Dr. Seuss' "Grinch" was just what the doctor ordered for theater owners, lifting their spirits with nearly $74 million in Thanksgiving ticket sales.
Universal and Imagine Entertainment's PG-rated blockbuster comedy adventure "Dr. Seuss' How the Grinch Stole Christmas" from director Ron Howard, producer Brian Grazer and star Jim Carrey easily held on to the top spot in its second weekend.
Going into the long Thanksgiving period, insiders' were seeing stiff competition on their radar screens for "Grinch" from Buena Vista's twin openings of "Unbreakable" (Touchstone) and "102 Dalmatians" (Disney). But it was clear as early as Thanksgiving morning when estimates of Wednesday's grosses became available that "Grinch" would top the holiday chart. Nonetheless, Buena Vista's two new arrivals together carved themselves a robust $74 million slice of box office pie.
(NOTE: Today's estimates are for the five-day Thanksgiving holiday period from Wednesday through Sunday. There are no percentage comparisons to last week, a non-holiday period.)
"Grinch" placed first with a jolly estimated $73.77 million at 3,134 theaters (+7 theaters; $23,538 per theater). Its cume is approximately $137.4 million, heading for $180-200 million or more.
"Grinch" had the highest per-theater average for any film playing in wide release last weekend.
"We're thrilled," Universal distribution president Nikki Rocco said Sunday morning. "This movie will be an immense success for every area of the studio. Brian Grazer and Ron Howard have delivered an incredible early Christmas present and we couldn't be more grateful."
What accounts for the huge expansion in the marketplace? "'Grinch,'" Rocco replied. "We can't say the weather was bad because the weather was decent everywhere. Today (Sunday) is rainy in New York and is going to help business even more. It's very rainy on the East Coast and we know that bodes well (for ticket sales) on Sunday. People are in the holiday spirit. 'Grinch' certainly is a holiday movie. Christmas came early!"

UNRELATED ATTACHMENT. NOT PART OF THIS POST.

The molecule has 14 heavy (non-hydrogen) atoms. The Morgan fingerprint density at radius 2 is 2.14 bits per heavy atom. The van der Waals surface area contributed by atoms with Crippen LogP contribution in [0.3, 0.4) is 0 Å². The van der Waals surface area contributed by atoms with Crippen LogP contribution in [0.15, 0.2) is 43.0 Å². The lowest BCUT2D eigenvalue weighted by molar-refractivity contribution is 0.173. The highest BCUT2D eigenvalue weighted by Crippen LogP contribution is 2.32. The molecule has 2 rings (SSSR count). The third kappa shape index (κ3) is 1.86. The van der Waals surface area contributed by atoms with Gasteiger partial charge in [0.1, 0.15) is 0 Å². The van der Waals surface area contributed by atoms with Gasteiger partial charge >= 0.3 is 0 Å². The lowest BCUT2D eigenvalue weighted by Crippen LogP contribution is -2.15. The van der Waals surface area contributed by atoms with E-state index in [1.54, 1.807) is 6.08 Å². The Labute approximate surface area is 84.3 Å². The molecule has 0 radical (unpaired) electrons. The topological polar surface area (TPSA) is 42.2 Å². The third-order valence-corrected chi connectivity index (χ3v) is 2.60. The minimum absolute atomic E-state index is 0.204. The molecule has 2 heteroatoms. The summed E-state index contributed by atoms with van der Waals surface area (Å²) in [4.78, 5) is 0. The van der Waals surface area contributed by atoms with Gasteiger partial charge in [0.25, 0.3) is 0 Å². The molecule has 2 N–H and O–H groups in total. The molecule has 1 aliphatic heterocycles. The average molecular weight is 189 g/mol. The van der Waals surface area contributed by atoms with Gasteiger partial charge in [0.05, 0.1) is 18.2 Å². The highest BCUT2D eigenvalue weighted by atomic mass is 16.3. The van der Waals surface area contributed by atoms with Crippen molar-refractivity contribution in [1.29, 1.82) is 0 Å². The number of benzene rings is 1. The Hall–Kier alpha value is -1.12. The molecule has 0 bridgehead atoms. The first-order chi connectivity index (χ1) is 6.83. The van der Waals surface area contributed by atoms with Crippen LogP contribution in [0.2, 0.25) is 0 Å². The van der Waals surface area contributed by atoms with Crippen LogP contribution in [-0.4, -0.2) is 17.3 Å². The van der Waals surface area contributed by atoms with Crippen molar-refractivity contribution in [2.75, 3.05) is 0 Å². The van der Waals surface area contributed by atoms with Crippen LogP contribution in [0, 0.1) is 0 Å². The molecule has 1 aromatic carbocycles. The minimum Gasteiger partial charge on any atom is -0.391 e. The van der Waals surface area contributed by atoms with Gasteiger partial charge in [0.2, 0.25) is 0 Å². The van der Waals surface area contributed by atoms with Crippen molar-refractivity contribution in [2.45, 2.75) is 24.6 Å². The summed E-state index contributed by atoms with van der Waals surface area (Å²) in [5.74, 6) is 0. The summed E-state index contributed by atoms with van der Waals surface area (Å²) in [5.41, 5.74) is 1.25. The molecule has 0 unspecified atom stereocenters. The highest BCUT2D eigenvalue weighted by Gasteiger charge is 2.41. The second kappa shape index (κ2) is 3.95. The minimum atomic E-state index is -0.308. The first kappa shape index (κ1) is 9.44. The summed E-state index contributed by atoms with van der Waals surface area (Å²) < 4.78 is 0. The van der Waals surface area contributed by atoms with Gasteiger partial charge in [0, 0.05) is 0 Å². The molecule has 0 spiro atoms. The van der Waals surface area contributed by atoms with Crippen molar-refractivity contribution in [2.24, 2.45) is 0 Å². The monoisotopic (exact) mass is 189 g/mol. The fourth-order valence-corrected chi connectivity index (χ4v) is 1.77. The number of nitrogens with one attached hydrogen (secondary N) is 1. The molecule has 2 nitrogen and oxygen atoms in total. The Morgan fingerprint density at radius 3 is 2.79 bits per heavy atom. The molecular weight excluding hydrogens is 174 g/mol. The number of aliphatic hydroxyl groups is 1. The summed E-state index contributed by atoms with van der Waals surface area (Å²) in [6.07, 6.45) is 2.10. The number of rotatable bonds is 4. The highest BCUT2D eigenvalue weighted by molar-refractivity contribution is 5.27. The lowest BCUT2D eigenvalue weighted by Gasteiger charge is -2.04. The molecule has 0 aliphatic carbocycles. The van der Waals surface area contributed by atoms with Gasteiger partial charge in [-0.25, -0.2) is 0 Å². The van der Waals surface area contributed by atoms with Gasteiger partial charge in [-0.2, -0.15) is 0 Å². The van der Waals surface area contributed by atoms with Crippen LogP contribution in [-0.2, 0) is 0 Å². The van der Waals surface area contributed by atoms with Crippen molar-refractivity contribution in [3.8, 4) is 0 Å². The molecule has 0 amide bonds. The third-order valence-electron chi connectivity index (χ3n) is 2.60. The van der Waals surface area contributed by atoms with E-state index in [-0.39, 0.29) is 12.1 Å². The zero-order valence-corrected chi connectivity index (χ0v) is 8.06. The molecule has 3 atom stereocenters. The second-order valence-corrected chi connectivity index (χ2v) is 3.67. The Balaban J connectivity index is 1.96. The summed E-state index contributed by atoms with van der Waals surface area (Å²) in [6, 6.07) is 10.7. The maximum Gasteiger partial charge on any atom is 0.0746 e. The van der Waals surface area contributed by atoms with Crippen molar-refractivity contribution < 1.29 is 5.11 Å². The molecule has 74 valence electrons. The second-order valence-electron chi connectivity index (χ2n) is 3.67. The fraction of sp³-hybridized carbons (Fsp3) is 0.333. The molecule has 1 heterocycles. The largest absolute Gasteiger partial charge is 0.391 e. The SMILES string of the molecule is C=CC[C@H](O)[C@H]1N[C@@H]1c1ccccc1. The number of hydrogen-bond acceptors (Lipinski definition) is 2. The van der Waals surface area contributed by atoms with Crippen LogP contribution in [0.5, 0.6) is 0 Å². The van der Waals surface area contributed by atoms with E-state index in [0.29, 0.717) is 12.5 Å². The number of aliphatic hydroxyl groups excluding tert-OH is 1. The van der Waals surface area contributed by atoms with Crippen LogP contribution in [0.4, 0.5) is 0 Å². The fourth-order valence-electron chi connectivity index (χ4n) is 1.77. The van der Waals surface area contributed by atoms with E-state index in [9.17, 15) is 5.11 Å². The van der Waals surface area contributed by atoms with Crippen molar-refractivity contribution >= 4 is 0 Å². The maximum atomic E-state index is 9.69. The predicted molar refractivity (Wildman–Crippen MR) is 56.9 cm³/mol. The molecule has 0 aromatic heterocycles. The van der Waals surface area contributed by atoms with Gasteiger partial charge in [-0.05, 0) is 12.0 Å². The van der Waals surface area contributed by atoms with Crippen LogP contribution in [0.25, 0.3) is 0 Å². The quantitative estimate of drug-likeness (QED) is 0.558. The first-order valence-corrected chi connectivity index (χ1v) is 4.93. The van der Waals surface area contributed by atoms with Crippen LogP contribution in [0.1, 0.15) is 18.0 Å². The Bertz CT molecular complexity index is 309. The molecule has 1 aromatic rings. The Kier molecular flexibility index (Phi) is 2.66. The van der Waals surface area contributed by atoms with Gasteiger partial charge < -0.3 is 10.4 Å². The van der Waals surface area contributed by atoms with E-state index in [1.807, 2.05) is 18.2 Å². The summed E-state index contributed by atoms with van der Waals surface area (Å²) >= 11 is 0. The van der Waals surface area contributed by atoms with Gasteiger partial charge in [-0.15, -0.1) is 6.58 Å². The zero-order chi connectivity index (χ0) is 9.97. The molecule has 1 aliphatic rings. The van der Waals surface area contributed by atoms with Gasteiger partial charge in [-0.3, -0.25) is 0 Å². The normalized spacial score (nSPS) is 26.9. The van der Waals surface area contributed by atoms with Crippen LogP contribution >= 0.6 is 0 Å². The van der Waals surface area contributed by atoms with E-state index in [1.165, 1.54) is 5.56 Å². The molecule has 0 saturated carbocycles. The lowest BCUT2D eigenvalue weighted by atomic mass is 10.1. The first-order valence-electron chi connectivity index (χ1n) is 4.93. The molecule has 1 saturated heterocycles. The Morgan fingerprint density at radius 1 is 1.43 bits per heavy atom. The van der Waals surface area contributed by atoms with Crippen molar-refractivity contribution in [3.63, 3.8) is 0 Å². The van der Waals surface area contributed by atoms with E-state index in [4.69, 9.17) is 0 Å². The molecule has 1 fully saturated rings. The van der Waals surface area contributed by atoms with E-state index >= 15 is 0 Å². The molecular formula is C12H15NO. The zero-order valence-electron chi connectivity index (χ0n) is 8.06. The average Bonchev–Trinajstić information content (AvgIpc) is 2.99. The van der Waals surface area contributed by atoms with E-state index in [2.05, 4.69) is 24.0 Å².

Buena Vista/Touchstone's PG-13-rated supernatural thriller "Unbreakable," reteaming the director and star of Touchstone's blockbuster "The Sixth Sense," broke into second place with a high-powered estimated $47.2 million at 2,708 theaters ($17,429 per theater).
"Can you imagine a film as big and as powerful as 'Grinch' is in this marketplace and 'Dalmatians' and 'Rugrats' still do this kind of business?" Buena Vista Distribution president Chuck Viane said Sunday morning. "Does that show the power of the family audience on this holiday?"
Focusing first on "Unbreakable," Viane observed, "We all knew, when you take a risk like this of putting an adult feature in a very family-oriented holiday, you're not sure. Up till now, I think 'Back to the Future' was the biggest of the non-family movies to ever go out there (at Thanksgiving). This obviously blows it away. To think that you can do $47 million worth of adult business on this holiday, when everybody is off taking their families to the movies, is remarkable. It's a great holiday.
"I think probably what you're going to see each year (now) is that somebody's going to do this. Somebody's going to place an adult film here. It's too lucrative not to. When you see the kind of numbers that a good film can take out of the marketplace, you've got to say to yourself, if you have an adult film and Christmas becomes too crowded, why not be here? How many weekends in the year would we have not been number one if it wasn't for a picture as strong as 'Grinch?'"
As for finishing second, Viane pointed out, "Being number two at $47 million? Any time, any place, I'll take it. When we first laid both films down at this time, we knew 'Grinch' was a player and we always said, 'As long as we come out of this in the top three, it doesn't matter because the money's so big.' Boy, it sure played out that way."
Driven at the top by "Grinch" and "Unbreakable," the Thanksgiving marketplace expanded to nearly $240 million for key films (those grossing over $500,000 for the five days). That sends this Thanksgiving into the record books as Hollywood's biggest ever. Until now, Thanksgiving 1999 held the record with a key films gross of nearly $219 million. This year's five-day Thanksgiving ticket sales for key films were up about 9.5% from last year.
Buena Vista/Disney's live-action, G-rated puppies sequel "102 Dalmatians" got off to a little less peppy start in third place with an estimated $26.8 million at 2,704 theaters ($9,911 per theater).
"$26.8 million in a market with 'Grinch' is fabulous," Buena Vista's Viane said Sunday morning. "In a market with 'Grinch' and 'Rugrats' it's probably even a bigger exclamation point to be able to do this kind of business. It just shows how much the family market can expand during a holiday and how they are willing to take second and third choices. I would believe that 'Grinch' helped all the films in the market this weekend because there was so much pressure on their (available) seats that people were willing to take a second or third or fourth choice.